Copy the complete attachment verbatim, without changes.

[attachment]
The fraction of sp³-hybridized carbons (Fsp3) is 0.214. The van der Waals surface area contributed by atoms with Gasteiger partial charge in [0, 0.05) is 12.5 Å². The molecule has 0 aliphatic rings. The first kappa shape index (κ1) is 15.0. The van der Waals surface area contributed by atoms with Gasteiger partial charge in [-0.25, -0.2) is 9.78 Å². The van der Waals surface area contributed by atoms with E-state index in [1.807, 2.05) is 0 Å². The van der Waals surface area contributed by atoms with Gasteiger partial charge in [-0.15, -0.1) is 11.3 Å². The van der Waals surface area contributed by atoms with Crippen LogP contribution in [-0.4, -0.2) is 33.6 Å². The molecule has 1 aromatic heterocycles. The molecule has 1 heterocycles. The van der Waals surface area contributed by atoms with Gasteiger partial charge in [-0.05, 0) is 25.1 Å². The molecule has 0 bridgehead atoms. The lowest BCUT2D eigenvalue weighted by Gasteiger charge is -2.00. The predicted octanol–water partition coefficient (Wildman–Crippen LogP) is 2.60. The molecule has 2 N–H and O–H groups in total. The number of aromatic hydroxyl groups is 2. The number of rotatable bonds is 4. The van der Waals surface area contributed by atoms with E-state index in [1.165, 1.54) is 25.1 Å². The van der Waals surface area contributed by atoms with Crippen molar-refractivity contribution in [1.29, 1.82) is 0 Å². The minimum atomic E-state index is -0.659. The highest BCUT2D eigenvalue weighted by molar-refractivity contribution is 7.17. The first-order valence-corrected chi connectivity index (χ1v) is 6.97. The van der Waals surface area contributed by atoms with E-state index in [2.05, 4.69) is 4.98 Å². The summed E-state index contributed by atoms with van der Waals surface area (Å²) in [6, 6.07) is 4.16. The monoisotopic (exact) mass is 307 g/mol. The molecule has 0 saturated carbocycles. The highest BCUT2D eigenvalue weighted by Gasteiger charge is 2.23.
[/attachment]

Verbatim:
The fraction of sp³-hybridized carbons (Fsp3) is 0.214. The van der Waals surface area contributed by atoms with Gasteiger partial charge in [0, 0.05) is 12.5 Å². The molecule has 0 aliphatic rings. The first kappa shape index (κ1) is 15.0. The van der Waals surface area contributed by atoms with Gasteiger partial charge in [-0.25, -0.2) is 9.78 Å². The van der Waals surface area contributed by atoms with E-state index in [1.807, 2.05) is 0 Å². The van der Waals surface area contributed by atoms with Gasteiger partial charge in [-0.15, -0.1) is 11.3 Å². The van der Waals surface area contributed by atoms with Crippen LogP contribution in [-0.4, -0.2) is 33.6 Å². The molecule has 1 aromatic heterocycles. The molecule has 1 heterocycles. The van der Waals surface area contributed by atoms with Gasteiger partial charge in [-0.05, 0) is 25.1 Å². The molecule has 0 bridgehead atoms. The lowest BCUT2D eigenvalue weighted by Gasteiger charge is -2.00. The predicted octanol–water partition coefficient (Wildman–Crippen LogP) is 2.60. The molecule has 2 N–H and O–H groups in total. The number of aromatic hydroxyl groups is 2. The number of rotatable bonds is 4. The van der Waals surface area contributed by atoms with E-state index in [1.165, 1.54) is 25.1 Å². The van der Waals surface area contributed by atoms with Crippen molar-refractivity contribution in [1.29, 1.82) is 0 Å². The minimum atomic E-state index is -0.659. The highest BCUT2D eigenvalue weighted by molar-refractivity contribution is 7.17. The first-order valence-corrected chi connectivity index (χ1v) is 6.97. The van der Waals surface area contributed by atoms with E-state index in [2.05, 4.69) is 4.98 Å². The summed E-state index contributed by atoms with van der Waals surface area (Å²) in [6, 6.07) is 4.16. The monoisotopic (exact) mass is 307 g/mol. The molecule has 0 saturated carbocycles. The highest BCUT2D eigenvalue weighted by Gasteiger charge is 2.23.